Road : Puerto Montt to Chaiten.
Two lane paved road, well marked, and in good condition to the first of three ferry crossings at Punta la Arena. Crossing time about 30 minutes. Buy tickets on board.
2nd section, part paved. Ripio section about 7k, paved, then second section of ripio for 10k, then paved to Hornopiren.
The 2nd and 3rd ferry take you to Caleta Gonzalo. They are part of the same trip; only there is a 10k section of decent ripio about ¾ of the way through. Everyone unloads their vehicles and drives to the next boat.
Caleta Gonzalo to Chaiten starts with 50 k on ripio, then paved road for 8k. Road pretty reasonable, one small area of mud that was the most challenging. Looks like 5 kilometers of road north of paved area about to be ‘improved‘.
Notes: 2 ferries south per day. First leaves Hornopiren at 10.30am, the second at 3pm. This means arriving at Chaiten about 9pm (still light).
Take the second. There is no traffic coming at you on the fairly narrow and twisting ripio, as there are no ferries going back the other way. A traveller on the ferry told us that the first crossing is much more challenging with oncoming drivers going fast to make the boats on time. He was right. Saw virtually no vehicles coming at us. If someone came fast around a corner, the ditch would be next stop unless riding very cautiously.
Tickets: Hornopiren to Caleta Gonzalo: 2 ferries, operated by Transportes Austral, who despite claiming 2 offices in Puerto Montt appear to have none. Their web site refused to accept any US or UK credit cards we threw at it, and also required an ‘RUT’ number for ticket purchase. If you are not from Chile, you will not have one of these. We tried the one used by our hotel, which would have been a great solution if the credit cards worked.
While searching Puerto Montt for a T-Austral office we wondered into the Naviera Austral offices, located just to the right of the port entrance gates on the main shorefront road. They will issue tickets for T-Austral ferries, you will need to provide passports and license plate numbers. Reservations are required, and the boats are quite small and fill with vehicles quickly. This could be a good reason to purchase tickets ahead of time during busy season.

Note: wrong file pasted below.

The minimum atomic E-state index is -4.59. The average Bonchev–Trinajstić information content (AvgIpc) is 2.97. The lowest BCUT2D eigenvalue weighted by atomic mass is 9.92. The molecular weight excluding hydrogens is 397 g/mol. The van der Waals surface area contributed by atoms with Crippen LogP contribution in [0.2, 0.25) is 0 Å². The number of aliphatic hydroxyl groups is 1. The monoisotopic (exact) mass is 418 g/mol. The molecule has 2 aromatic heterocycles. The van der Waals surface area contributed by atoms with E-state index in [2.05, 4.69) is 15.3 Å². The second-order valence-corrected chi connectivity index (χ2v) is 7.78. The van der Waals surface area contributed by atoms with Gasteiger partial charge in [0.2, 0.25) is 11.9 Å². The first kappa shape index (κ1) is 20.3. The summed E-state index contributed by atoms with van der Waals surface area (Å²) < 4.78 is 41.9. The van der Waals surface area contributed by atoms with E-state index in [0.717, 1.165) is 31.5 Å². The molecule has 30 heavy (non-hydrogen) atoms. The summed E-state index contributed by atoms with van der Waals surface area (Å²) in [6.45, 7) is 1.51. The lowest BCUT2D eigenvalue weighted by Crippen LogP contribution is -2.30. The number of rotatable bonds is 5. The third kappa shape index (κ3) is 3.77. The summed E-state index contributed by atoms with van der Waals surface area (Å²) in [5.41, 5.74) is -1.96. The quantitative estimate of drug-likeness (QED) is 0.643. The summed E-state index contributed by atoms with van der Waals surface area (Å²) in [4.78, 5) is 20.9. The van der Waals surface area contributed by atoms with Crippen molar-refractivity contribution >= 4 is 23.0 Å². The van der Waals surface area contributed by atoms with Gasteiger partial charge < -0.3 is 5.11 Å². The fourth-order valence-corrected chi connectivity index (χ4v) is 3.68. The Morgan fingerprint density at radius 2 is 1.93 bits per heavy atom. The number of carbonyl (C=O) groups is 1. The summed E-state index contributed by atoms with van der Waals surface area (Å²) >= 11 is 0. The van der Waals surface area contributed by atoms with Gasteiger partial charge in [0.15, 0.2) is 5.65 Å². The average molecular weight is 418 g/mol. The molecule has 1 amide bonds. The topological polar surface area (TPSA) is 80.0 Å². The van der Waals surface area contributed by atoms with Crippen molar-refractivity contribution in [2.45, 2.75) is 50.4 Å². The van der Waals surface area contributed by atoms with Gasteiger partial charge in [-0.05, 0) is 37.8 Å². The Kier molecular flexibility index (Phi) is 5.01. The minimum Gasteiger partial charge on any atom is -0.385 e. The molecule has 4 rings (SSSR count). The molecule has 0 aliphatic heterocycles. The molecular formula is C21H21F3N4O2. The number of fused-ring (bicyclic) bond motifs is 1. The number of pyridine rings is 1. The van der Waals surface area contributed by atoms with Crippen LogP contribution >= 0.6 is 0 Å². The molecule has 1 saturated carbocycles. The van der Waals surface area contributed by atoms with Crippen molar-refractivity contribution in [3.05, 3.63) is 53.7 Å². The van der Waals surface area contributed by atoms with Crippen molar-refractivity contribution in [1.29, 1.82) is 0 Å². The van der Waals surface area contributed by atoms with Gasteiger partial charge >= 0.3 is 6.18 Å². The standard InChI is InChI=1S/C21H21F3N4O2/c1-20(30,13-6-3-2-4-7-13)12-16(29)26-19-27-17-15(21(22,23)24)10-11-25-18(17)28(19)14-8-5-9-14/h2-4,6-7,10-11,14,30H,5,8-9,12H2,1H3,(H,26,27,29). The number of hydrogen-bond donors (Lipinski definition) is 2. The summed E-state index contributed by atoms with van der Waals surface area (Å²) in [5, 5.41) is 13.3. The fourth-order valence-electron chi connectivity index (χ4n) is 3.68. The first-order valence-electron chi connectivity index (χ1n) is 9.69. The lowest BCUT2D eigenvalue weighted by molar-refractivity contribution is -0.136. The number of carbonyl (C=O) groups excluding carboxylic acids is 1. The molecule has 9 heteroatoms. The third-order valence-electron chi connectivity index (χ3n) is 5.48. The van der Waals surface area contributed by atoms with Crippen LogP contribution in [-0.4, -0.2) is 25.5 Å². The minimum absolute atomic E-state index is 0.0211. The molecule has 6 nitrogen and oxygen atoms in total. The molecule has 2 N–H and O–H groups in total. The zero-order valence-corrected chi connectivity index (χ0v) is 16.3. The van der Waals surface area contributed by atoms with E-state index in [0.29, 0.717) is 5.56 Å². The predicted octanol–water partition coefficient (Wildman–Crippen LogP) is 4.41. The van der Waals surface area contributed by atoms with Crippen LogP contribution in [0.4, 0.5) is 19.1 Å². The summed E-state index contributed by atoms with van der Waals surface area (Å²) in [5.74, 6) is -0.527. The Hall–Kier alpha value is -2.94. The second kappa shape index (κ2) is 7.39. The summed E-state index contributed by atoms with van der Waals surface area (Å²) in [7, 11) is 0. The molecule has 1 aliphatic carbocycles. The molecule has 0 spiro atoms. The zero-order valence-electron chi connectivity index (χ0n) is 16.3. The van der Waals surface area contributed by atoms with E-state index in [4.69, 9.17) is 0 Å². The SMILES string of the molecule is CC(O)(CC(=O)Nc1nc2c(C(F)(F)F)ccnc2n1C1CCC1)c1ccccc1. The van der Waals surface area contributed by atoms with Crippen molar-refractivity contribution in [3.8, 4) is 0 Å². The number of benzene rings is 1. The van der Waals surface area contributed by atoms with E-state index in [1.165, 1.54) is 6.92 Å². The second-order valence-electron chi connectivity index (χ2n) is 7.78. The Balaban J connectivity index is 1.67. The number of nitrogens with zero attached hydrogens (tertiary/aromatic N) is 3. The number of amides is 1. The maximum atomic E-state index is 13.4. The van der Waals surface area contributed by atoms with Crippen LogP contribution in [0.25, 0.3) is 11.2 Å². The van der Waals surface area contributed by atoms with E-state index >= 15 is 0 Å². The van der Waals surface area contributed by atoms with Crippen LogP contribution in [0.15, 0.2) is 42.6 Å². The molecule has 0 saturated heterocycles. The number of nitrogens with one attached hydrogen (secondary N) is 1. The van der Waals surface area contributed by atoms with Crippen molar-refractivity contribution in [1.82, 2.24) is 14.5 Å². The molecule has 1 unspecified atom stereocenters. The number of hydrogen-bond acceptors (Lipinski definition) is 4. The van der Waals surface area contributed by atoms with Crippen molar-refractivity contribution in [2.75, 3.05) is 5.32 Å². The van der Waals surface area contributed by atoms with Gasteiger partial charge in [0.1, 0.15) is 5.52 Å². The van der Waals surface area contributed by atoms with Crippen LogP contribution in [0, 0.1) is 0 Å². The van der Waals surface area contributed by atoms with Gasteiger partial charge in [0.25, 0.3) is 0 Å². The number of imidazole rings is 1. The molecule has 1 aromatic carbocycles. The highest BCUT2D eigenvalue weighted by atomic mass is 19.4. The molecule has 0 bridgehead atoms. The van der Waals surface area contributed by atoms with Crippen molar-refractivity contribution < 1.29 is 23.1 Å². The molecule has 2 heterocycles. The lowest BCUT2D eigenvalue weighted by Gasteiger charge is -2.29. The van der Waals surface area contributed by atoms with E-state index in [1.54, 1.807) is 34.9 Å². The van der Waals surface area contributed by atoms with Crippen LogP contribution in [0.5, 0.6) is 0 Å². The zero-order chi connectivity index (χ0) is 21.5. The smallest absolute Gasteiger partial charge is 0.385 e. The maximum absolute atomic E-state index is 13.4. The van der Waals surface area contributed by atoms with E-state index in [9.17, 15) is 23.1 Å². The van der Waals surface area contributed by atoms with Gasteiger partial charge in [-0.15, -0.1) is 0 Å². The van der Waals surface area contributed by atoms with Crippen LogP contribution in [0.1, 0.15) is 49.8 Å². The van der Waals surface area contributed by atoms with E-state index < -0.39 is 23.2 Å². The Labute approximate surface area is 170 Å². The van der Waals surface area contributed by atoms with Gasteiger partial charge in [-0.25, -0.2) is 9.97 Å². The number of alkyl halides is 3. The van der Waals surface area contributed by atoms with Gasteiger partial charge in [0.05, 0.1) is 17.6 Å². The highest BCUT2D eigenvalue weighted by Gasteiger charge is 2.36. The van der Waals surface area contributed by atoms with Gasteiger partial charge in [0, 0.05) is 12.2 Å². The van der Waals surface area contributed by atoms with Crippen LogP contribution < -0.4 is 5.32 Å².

At Hornopiren there is a T-Austral ticket office right on the pier where tickets can be purchased, but if sold out it means a night in a modest hostel in the village. Office hours are 8.30 to 5.30.
I have wanted to visit ever since reading Bruce Chatwin’s book, though he wrote about the Argentine side. The ferries take an inside passage, sheltered waters with views of mountains coming straight out of the sea, sheer, straight to the constant cloud. Occasional breaks show saw-toothed peaks, they are snow covered, and impossibly high. Thick with vegetation the mountains seem impassable, even if you could walk straight up. Patches of rain give a gloomy look to the fjords guarded by mountain gates, the gates of Mordor are here. Waterfalls pour off granite so sheer even the trees can’t grow, they are hundreds of feet high, defying the camera. Every plant, every tree oversized; ferns with leaves 10 feet long, forests of hardwoods and Acera never logged.
Beyond my words, Dominic will post pictures. He’s doing a great job with blog and pictures, verdad?